Charles Borromeo in Ogle Street. It? like no other church I
know, a Victorian-Byzantine extravaganza, with a glowing
iconostasis, a feast of colour and candles throughout the
liturgical year, and equipped with the most wonderful marble
plunge-pool for total-immersion baptism.
The beauty and pizzazz of the place have been largely due to its
priest, Fr Alan Fudge, who, to my
great sadness and, I imagine, that of his parishioners
?he had been there for 33 years ?died of lung cancer on 5
A fiery, jazz-inflected preacher (I was told he was an
accomplished jazz pianist, but never heard him play), a generous
listener to the people who came to him for help at all hours,
and writer and illustrator of a challenging weekly newsletter,
Fr Alan proved, as Fr Alexander is proving once again, how much
a motivated priest with an eye for beauty can make his church a
place where the Gospel and the world truly meet.
He Rest In Peace
Please note : Fr Alan is featured in the
website's Gallery : Pages 241 and 277
Alan James Fudge RIP
a tribute by Vincent Harrington
Posted: Thursday, September 1 2011
in The Independent Catholic News
(Left: Fr Alan Fudge after
Mass for Father Alan Fudge, parish priest at Ogle Street,
central London took place at Westminster Cathedral 2nd September
2011. The chief celebrant will be Archbishop Vincent Nichols.
was at Saint Mary? cemetery at Kensal Green. After the Mass,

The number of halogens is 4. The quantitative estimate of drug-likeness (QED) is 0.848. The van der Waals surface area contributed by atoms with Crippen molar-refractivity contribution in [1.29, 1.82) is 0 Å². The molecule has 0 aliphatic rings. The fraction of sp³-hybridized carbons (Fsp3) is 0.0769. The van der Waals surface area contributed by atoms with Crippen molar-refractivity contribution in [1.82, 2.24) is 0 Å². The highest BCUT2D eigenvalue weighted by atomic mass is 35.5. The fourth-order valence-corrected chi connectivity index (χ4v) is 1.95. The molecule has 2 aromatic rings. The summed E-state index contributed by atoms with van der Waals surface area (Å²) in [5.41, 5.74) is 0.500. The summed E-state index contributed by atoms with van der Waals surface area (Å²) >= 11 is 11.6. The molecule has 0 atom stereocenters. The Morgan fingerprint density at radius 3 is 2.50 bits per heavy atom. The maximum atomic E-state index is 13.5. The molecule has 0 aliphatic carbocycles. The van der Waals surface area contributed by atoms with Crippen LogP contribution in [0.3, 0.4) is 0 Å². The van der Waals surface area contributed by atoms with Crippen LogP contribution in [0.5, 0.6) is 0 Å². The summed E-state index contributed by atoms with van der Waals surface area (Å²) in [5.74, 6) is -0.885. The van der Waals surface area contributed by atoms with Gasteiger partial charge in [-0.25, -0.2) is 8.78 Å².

and after the burial, there was an Agape in the parish hall of
Holy Apostles in Pimlico. A note on the Ogle Street parish
website says: 'An Agape is more than some refreshments ?
it is an extension of the liturgy. We enjoy a communion with
each other that only God can create.'
Tribute by Vincent
lan James Fudge was born in Bristol on 31 December 1940 during an
air raid attack. He was the only son of Jim Fudge, himself an
only child, and of Phyllis Dibble, one of a large and bustling
family of ten children. They were married on Boxing Day 1939.
Jim was not a Catholic and Alan did not attend a Catholic
school. In his early teens he was taken by a friend to the
Jesuit Church of St Mary on the Quay where his maternal
grandmother lived. He developed a great love for the parish, the
liturgy and the Jesuit priests there, becoming an altar boy and